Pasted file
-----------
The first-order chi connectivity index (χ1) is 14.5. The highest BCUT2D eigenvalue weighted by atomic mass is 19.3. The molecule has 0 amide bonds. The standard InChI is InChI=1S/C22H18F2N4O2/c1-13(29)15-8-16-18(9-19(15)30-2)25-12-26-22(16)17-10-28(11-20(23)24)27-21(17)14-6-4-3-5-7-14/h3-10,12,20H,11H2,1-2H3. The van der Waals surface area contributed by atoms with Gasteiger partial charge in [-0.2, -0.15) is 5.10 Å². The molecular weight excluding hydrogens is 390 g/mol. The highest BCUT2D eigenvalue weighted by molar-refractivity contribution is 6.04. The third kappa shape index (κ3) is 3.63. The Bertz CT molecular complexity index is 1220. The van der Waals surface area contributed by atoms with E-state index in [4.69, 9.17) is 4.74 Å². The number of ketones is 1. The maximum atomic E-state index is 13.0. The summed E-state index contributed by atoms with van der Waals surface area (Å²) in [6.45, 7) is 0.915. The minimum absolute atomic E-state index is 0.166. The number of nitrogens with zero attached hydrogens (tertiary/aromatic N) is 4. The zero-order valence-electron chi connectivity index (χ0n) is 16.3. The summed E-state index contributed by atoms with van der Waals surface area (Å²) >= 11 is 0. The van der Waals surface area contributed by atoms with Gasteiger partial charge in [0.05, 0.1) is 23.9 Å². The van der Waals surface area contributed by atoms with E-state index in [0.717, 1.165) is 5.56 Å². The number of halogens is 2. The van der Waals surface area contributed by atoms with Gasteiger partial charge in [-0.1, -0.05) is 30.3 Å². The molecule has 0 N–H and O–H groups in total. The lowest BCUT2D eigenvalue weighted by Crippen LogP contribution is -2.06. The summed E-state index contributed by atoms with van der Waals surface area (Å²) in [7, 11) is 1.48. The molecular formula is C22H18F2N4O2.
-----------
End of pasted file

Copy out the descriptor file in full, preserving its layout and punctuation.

The first-order chi connectivity index (χ1) is 14.5. The highest BCUT2D eigenvalue weighted by atomic mass is 19.3. The molecule has 0 amide bonds. The standard InChI is InChI=1S/C22H18F2N4O2/c1-13(29)15-8-16-18(9-19(15)30-2)25-12-26-22(16)17-10-28(11-20(23)24)27-21(17)14-6-4-3-5-7-14/h3-10,12,20H,11H2,1-2H3. The van der Waals surface area contributed by atoms with Gasteiger partial charge in [-0.2, -0.15) is 5.10 Å². The molecular weight excluding hydrogens is 390 g/mol. The highest BCUT2D eigenvalue weighted by molar-refractivity contribution is 6.04. The third kappa shape index (κ3) is 3.63. The Bertz CT molecular complexity index is 1220. The van der Waals surface area contributed by atoms with E-state index in [4.69, 9.17) is 4.74 Å². The number of ketones is 1. The maximum atomic E-state index is 13.0. The summed E-state index contributed by atoms with van der Waals surface area (Å²) in [6.45, 7) is 0.915. The minimum absolute atomic E-state index is 0.166. The number of nitrogens with zero attached hydrogens (tertiary/aromatic N) is 4. The zero-order valence-electron chi connectivity index (χ0n) is 16.3. The summed E-state index contributed by atoms with van der Waals surface area (Å²) >= 11 is 0. The van der Waals surface area contributed by atoms with Gasteiger partial charge in [0.05, 0.1) is 23.9 Å². The van der Waals surface area contributed by atoms with E-state index in [0.717, 1.165) is 5.56 Å². The number of halogens is 2. The van der Waals surface area contributed by atoms with Gasteiger partial charge in [-0.1, -0.05) is 30.3 Å². The molecule has 0 N–H and O–H groups in total. The lowest BCUT2D eigenvalue weighted by Crippen LogP contribution is -2.06. The summed E-state index contributed by atoms with van der Waals surface area (Å²) in [7, 11) is 1.48. The molecular formula is C22H18F2N4O2.